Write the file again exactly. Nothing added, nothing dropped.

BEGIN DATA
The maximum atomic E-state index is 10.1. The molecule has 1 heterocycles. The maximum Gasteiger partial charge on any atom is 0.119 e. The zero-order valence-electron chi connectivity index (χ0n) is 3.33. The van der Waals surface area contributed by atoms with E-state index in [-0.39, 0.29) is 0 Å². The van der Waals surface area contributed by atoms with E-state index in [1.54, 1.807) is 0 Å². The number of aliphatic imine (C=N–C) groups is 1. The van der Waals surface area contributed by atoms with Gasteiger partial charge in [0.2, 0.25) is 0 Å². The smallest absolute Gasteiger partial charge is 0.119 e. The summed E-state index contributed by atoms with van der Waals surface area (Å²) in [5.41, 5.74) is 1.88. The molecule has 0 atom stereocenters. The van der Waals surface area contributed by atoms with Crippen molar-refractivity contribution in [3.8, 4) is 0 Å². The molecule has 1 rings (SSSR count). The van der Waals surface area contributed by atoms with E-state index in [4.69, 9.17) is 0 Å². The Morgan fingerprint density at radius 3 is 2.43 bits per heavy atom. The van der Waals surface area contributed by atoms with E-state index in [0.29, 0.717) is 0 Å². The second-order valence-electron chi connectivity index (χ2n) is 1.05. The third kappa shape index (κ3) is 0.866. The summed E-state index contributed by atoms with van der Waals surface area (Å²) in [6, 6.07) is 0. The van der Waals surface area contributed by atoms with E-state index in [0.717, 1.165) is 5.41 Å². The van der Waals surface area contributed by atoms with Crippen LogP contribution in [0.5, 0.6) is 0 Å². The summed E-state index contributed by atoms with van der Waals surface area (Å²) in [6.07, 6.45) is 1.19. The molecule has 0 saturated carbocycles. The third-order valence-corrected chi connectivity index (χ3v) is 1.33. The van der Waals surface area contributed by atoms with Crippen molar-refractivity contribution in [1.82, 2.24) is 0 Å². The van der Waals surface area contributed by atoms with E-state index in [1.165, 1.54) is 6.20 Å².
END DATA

The maximum atomic E-state index is 10.1. The molecule has 1 heterocycles. The maximum Gasteiger partial charge on any atom is 0.119 e. The zero-order valence-electron chi connectivity index (χ0n) is 3.33. The van der Waals surface area contributed by atoms with E-state index in [-0.39, 0.29) is 0 Å². The van der Waals surface area contributed by atoms with E-state index in [1.54, 1.807) is 0 Å². The number of aliphatic imine (C=N–C) groups is 1. The van der Waals surface area contributed by atoms with Gasteiger partial charge in [0.2, 0.25) is 0 Å². The smallest absolute Gasteiger partial charge is 0.119 e. The summed E-state index contributed by atoms with van der Waals surface area (Å²) in [5.41, 5.74) is 1.88. The molecule has 0 atom stereocenters. The van der Waals surface area contributed by atoms with Crippen molar-refractivity contribution in [3.8, 4) is 0 Å². The molecule has 1 rings (SSSR count). The van der Waals surface area contributed by atoms with E-state index in [4.69, 9.17) is 0 Å². The Morgan fingerprint density at radius 3 is 2.43 bits per heavy atom. The van der Waals surface area contributed by atoms with E-state index in [0.29, 0.717) is 0 Å². The second-order valence-electron chi connectivity index (χ2n) is 1.05. The third kappa shape index (κ3) is 0.866. The summed E-state index contributed by atoms with van der Waals surface area (Å²) in [6, 6.07) is 0. The van der Waals surface area contributed by atoms with E-state index in [0.717, 1.165) is 5.41 Å². The van der Waals surface area contributed by atoms with Crippen LogP contribution in [0.5, 0.6) is 0 Å². The summed E-state index contributed by atoms with van der Waals surface area (Å²) in [6.07, 6.45) is 1.19. The molecule has 0 saturated carbocycles. The third-order valence-corrected chi connectivity index (χ3v) is 1.33. The van der Waals surface area contributed by atoms with Crippen molar-refractivity contribution in [1.82, 2.24) is 0 Å². The van der Waals surface area contributed by atoms with E-state index in [1.165, 1.54) is 6.20 Å².